Perhaps it’s lunch time you neglect. Consider planning ahead – prepare or cook your lunch the evening before, instead of eating at your desk, take a walk outside alone, find a seat, switch off your phone and spend time enjoying every mouthful . Notice the taste sensations in your mouth. Take the full lunch break to enjoy your food.
So why is it absolutely necessary to take your time with your meal, especially if you are trying to heal digestive issues?
To go deeper into this subject, we’ve chatted with the For Life Retreats Nutritionist Josh Reed from Sol Nutrition in Byron Bay, about the effects stress really has on the way we process food and how we can help our belly in this process…
Josh in your opinion, can you explain the effect stress has on our digestion?
Have you ever heard the expression “Butterflies in the stomach”? You have probably felt it. Or you may have had that “gut-wrenching” feeling when something nerve wracking happens? You may experience it all the time?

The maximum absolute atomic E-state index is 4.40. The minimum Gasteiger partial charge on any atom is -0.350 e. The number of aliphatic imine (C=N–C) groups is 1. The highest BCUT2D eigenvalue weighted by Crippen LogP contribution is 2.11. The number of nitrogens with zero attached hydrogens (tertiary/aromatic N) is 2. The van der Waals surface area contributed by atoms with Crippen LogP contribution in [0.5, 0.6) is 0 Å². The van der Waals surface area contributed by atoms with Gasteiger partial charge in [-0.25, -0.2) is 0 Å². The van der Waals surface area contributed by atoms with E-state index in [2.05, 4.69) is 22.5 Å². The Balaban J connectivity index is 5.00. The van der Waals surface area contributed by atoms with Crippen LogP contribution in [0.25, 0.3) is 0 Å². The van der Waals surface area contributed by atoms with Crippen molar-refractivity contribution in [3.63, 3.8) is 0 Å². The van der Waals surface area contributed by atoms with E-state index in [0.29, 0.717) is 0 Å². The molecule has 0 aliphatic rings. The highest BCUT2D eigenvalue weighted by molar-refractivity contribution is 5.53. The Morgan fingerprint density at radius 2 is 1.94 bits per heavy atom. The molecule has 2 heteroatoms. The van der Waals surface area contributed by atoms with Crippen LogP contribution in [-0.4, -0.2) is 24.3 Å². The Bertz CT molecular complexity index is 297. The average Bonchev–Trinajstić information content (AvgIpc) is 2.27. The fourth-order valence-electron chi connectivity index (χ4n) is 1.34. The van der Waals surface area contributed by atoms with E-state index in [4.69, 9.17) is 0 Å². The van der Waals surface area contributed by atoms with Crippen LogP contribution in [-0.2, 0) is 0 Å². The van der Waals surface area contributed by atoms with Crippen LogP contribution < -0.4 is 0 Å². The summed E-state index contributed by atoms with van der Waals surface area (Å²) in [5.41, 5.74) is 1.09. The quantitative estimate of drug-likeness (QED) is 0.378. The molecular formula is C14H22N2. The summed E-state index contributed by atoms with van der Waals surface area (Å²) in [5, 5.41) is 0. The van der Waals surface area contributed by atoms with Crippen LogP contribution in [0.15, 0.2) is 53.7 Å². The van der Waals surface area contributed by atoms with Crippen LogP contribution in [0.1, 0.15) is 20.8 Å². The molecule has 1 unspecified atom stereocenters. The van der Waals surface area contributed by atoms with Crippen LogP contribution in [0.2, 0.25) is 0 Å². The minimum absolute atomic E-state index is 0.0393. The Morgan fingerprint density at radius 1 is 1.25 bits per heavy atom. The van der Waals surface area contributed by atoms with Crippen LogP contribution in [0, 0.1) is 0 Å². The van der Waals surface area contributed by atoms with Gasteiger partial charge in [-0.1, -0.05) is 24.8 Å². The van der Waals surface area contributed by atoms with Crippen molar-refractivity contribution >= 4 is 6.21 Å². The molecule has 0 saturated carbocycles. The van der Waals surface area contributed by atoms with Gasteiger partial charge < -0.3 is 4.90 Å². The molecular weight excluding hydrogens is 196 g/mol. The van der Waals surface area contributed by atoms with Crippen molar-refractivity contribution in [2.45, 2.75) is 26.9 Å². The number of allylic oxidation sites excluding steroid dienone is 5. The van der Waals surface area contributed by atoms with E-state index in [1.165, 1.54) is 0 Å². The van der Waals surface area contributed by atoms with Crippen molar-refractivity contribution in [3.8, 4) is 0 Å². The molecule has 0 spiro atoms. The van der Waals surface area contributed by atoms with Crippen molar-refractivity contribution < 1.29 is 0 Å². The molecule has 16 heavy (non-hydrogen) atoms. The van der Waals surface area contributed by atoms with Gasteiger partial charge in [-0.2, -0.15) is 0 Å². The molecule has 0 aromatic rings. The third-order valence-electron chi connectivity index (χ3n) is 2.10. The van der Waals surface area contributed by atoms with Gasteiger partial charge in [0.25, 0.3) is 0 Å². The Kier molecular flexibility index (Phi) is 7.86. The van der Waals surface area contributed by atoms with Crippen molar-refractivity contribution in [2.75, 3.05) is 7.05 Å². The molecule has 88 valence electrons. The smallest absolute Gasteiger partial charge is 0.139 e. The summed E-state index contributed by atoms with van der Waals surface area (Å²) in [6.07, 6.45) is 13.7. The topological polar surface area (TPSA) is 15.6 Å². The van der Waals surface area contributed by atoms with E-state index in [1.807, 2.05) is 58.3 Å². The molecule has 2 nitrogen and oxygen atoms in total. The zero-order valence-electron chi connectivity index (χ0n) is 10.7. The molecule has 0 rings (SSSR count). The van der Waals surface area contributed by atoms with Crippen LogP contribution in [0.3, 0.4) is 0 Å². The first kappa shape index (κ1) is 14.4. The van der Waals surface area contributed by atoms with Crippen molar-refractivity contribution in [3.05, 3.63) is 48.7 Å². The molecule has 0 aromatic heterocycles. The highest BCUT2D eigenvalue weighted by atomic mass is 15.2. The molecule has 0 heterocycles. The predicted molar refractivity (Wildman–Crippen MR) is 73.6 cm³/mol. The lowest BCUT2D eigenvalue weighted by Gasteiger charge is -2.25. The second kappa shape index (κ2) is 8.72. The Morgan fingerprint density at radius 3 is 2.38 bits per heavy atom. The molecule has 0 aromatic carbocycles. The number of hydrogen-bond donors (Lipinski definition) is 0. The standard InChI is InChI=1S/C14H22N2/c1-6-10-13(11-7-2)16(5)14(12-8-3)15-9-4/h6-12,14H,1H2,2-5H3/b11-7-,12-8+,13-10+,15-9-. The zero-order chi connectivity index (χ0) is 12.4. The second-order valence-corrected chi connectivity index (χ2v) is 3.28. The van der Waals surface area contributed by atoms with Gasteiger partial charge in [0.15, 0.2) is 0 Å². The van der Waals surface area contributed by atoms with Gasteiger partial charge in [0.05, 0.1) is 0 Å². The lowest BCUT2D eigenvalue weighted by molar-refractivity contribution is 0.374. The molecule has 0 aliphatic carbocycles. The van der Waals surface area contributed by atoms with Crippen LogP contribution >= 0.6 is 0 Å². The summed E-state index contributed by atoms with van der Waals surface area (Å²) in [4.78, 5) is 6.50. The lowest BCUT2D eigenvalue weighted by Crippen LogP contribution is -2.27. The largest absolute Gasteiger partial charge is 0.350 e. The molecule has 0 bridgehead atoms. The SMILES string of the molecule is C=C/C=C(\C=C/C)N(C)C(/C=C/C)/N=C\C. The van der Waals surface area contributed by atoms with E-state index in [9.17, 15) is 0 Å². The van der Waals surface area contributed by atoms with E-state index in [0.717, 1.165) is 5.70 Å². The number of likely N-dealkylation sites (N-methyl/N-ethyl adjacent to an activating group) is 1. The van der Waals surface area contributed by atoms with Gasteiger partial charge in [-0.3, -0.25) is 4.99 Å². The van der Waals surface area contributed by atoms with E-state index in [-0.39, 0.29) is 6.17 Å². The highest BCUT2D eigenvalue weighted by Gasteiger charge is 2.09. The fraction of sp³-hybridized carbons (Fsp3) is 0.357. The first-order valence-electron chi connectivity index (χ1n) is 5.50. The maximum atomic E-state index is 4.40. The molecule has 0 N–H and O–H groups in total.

Know that these expressions and feelings all have a valid reason. Our guts and brains have a very intimate connection. Stress, anxiety, sadness, and happiness, are all feelings that can trigger symptoms in the gut.
This connection between the brain and digestive tract is known as the gut-brain axis. Which means our emotions affect our digestion and our digestion can affect our emotions. For example, the very thought of food can release stomach juices before you have even taken your first bite. Troubled thoughts can also have this affect. You may have experienced nausea before doing something that makes you nervous (e.g. public speaking), or abdominal pain during stress? These feeling are very common.